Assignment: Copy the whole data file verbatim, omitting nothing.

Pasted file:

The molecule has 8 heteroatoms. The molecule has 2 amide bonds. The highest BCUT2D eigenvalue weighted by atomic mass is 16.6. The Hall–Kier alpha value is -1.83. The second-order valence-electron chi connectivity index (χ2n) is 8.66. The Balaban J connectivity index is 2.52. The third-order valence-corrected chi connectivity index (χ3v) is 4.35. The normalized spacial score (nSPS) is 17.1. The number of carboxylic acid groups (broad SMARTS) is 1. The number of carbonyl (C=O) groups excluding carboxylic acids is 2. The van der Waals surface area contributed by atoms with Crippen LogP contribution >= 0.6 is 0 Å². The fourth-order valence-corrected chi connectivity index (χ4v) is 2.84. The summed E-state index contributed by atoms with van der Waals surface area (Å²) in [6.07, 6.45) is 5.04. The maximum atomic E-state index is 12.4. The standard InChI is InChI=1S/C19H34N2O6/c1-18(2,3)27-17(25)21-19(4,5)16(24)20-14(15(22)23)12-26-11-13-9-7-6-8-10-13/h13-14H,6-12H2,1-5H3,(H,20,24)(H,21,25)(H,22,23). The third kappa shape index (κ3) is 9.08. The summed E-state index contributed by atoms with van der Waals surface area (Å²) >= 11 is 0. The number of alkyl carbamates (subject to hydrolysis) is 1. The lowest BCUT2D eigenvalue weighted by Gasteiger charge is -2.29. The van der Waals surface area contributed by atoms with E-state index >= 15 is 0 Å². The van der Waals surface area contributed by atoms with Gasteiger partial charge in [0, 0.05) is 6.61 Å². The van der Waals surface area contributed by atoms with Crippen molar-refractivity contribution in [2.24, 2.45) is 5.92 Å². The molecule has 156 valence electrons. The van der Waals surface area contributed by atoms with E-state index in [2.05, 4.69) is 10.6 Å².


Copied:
The molecule has 8 heteroatoms. The molecule has 2 amide bonds. The highest BCUT2D eigenvalue weighted by atomic mass is 16.6. The Hall–Kier alpha value is -1.83. The second-order valence-electron chi connectivity index (χ2n) is 8.66. The Balaban J connectivity index is 2.52. The third-order valence-corrected chi connectivity index (χ3v) is 4.35. The normalized spacial score (nSPS) is 17.1. The number of carboxylic acid groups (broad SMARTS) is 1. The number of carbonyl (C=O) groups excluding carboxylic acids is 2. The van der Waals surface area contributed by atoms with Crippen LogP contribution >= 0.6 is 0 Å². The fourth-order valence-corrected chi connectivity index (χ4v) is 2.84. The summed E-state index contributed by atoms with van der Waals surface area (Å²) in [6.07, 6.45) is 5.04. The maximum atomic E-state index is 12.4. The standard InChI is InChI=1S/C19H34N2O6/c1-18(2,3)27-17(25)21-19(4,5)16(24)20-14(15(22)23)12-26-11-13-9-7-6-8-10-13/h13-14H,6-12H2,1-5H3,(H,20,24)(H,21,25)(H,22,23). The third kappa shape index (κ3) is 9.08. The summed E-state index contributed by atoms with van der Waals surface area (Å²) >= 11 is 0. The number of alkyl carbamates (subject to hydrolysis) is 1. The lowest BCUT2D eigenvalue weighted by Gasteiger charge is -2.29. The van der Waals surface area contributed by atoms with E-state index >= 15 is 0 Å². The van der Waals surface area contributed by atoms with Gasteiger partial charge in [0, 0.05) is 6.61 Å². The van der Waals surface area contributed by atoms with Crippen molar-refractivity contribution in [2.24, 2.45) is 5.92 Å². The molecule has 156 valence electrons. The van der Waals surface area contributed by atoms with E-state index in [2.05, 4.69) is 10.6 Å².